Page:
After reaching age 50, you can make additional “catch-up” contributions to certain types of tax-advantaged retirement accounts. For the 2021 tax year, this opportunity is available if you’ll be age 50 or older on Friday, December 31, 2021.

Specifically, with an employer-sponsored 401(k), 403(b), 457, or SIMPLE plan, you can make extra salary-reduction catch-up contributions to your account—assuming the plan allows catch-up contributions.

If you are self-employed and have set up a 401(k) plan or SIMPLE IRA for yourself, you can also make extra catch-up contributions to your account.

Finally, you can make extra catch-up contributions to a traditional or Roth IRA.

These catch-up contributions can carry a hefty punch because they are above and beyond the “regular” annual contribution limits that otherwise apply.1

The following table shows maximum allowable catch-up contributions for the 2021 tax year:

Maximum Catch-Up Contribution Amounts for 2021
401(k), 403(b), and 457 Plans SIMPLE Plan Traditional and Roth IRAs
$6,500 $3,000 $1,000

If you’re married and both you and your spouse are age 50 or older, the amounts shown above can potentially be doubled, assuming both spouses have accounts set up in your respective names.

But with an employer-sponsored plan, maximum salary-reduction catch-up contributions to your account might be less than the indicatedaccount might be less than the indicated amounts—depending on employee participation levels and the terms of the plan.

The Question: How Much Are Catch-Up Contributions Worth?

This is where it gets interesting. While some folks eagerly embrace any chance to contribute more money to tax-advantaged retirement accounts, others might need some encouragement. Those in the latter category may dismiss catch-up contributions as inconsequential unless proven otherwise. Fair enough. We can prove otherwise, and we do so below.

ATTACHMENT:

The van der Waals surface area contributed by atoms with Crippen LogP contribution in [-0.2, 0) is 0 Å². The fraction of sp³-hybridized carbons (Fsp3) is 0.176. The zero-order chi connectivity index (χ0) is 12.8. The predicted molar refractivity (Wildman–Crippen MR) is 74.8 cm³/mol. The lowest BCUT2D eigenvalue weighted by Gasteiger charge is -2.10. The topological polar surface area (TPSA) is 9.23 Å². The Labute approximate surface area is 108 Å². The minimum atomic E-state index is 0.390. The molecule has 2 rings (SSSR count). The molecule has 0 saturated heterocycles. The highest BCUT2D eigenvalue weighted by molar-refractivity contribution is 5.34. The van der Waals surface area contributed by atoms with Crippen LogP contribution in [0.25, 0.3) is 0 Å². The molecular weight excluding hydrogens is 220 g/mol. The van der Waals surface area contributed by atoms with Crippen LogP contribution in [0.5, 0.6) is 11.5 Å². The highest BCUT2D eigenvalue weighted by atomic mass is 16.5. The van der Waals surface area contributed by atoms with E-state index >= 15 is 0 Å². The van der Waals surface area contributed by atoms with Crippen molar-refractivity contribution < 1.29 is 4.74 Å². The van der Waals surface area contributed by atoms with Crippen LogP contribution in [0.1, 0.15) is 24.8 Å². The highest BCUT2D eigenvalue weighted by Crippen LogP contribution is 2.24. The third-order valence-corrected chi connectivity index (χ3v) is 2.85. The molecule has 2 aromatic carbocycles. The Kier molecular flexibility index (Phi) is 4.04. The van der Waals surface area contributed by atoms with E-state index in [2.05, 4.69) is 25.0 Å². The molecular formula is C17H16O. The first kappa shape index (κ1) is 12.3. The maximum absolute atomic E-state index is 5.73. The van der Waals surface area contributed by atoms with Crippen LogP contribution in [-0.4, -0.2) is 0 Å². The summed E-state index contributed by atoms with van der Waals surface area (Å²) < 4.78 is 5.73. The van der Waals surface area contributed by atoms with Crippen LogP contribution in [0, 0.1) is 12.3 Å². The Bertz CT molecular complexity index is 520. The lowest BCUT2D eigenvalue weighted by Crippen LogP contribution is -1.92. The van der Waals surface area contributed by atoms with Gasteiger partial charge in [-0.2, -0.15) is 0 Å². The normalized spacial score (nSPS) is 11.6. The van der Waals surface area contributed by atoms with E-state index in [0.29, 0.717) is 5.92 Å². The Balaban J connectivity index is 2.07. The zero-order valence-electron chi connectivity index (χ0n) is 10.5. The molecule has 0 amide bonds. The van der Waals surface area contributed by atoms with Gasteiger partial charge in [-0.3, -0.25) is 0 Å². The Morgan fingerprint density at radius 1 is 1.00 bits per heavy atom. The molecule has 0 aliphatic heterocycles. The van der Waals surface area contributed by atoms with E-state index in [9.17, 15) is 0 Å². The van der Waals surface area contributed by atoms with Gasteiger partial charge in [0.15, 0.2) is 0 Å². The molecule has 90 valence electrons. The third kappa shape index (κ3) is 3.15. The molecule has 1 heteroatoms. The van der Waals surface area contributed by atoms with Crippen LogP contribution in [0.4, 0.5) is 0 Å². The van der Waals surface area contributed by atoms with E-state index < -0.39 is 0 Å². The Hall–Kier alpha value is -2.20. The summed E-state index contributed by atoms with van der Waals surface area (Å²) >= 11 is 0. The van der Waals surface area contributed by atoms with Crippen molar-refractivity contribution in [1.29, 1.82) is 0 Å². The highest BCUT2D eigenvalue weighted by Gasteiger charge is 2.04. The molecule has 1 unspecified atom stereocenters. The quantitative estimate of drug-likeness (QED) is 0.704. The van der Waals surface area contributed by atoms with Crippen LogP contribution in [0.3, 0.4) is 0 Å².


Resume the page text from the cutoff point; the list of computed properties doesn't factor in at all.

Please understand that we are not going to cover all the technical rules that apply to retirement account contributions in general and catchup contributions in particular. The purpose of this article is simply to illustrate the long-term impact of making extra catch-up contributions, so you can see the benefit and decide for yourself whether to take advantage.

The other important thing to understand here is that maximum catch-up contribution amounts are considerably larger now than they were back in the day. For example, the maximum catch-up contribution to a 401(k) account was only $1,000 for 2002 versus $6,500 for 2021. The maximum catch-up contribution to a traditional or Roth IRA was only $500 for 2002 versus $1,000 for 2021.

Maximum catch-up contributions for 2023 and beyond could be increased if inflation persists.

Now for proof of the benefits from making catch-up contributions. Here goes.

Proof: Make 401(k), 403(b), or 457 Plan Catch-Up Contributions

Assume you turn 50 during 2021 and contribute an extra $6,500 to your account for this year, and then you do the same for the subsequent 15 years (for a total of 16 years), up to age 65. Here’s how much extra you could accumulate by that age in your 401(k), 403(b), or 457 account (rounded to the nearest $1,000), assuming the annual rates of return indicated below: